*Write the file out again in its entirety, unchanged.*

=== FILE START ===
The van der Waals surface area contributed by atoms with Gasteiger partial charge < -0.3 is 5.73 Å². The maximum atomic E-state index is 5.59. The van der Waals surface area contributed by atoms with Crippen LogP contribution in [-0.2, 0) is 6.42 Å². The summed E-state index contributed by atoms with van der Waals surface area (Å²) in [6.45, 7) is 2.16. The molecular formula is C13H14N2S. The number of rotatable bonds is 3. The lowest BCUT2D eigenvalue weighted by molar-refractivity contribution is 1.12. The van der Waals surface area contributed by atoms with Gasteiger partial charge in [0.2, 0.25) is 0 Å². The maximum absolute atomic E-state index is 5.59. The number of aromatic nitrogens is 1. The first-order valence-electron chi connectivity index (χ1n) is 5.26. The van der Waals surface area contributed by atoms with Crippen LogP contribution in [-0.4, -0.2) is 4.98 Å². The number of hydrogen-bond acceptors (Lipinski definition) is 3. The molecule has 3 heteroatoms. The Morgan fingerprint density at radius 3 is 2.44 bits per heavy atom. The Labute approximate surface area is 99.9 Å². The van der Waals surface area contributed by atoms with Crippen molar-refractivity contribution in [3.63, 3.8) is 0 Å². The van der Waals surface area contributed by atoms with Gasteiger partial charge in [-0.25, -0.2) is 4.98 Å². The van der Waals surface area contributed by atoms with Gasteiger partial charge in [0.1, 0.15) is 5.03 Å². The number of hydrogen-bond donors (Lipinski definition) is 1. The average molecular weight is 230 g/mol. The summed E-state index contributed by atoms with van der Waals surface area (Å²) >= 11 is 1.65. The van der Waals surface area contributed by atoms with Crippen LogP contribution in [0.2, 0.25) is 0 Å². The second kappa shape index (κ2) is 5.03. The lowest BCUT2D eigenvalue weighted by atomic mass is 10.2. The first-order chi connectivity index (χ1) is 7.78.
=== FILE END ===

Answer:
The van der Waals surface area contributed by atoms with Gasteiger partial charge < -0.3 is 5.73 Å². The maximum atomic E-state index is 5.59. The van der Waals surface area contributed by atoms with Crippen LogP contribution in [-0.2, 0) is 6.42 Å². The summed E-state index contributed by atoms with van der Waals surface area (Å²) in [6.45, 7) is 2.16. The molecular formula is C13H14N2S. The number of rotatable bonds is 3. The lowest BCUT2D eigenvalue weighted by molar-refractivity contribution is 1.12. The van der Waals surface area contributed by atoms with Gasteiger partial charge in [0.2, 0.25) is 0 Å². The maximum absolute atomic E-state index is 5.59. The number of aromatic nitrogens is 1. The first-order valence-electron chi connectivity index (χ1n) is 5.26. The van der Waals surface area contributed by atoms with Crippen LogP contribution in [-0.4, -0.2) is 4.98 Å². The number of hydrogen-bond acceptors (Lipinski definition) is 3. The molecule has 3 heteroatoms. The Morgan fingerprint density at radius 3 is 2.44 bits per heavy atom. The Labute approximate surface area is 99.9 Å². The van der Waals surface area contributed by atoms with Crippen molar-refractivity contribution in [3.63, 3.8) is 0 Å². The van der Waals surface area contributed by atoms with Gasteiger partial charge in [-0.25, -0.2) is 4.98 Å². The van der Waals surface area contributed by atoms with Gasteiger partial charge in [0.1, 0.15) is 5.03 Å². The number of hydrogen-bond donors (Lipinski definition) is 1. The average molecular weight is 230 g/mol. The summed E-state index contributed by atoms with van der Waals surface area (Å²) >= 11 is 1.65. The van der Waals surface area contributed by atoms with Crippen LogP contribution in [0.2, 0.25) is 0 Å². The second kappa shape index (κ2) is 5.03. The lowest BCUT2D eigenvalue weighted by atomic mass is 10.2. The first-order chi connectivity index (χ1) is 7.78.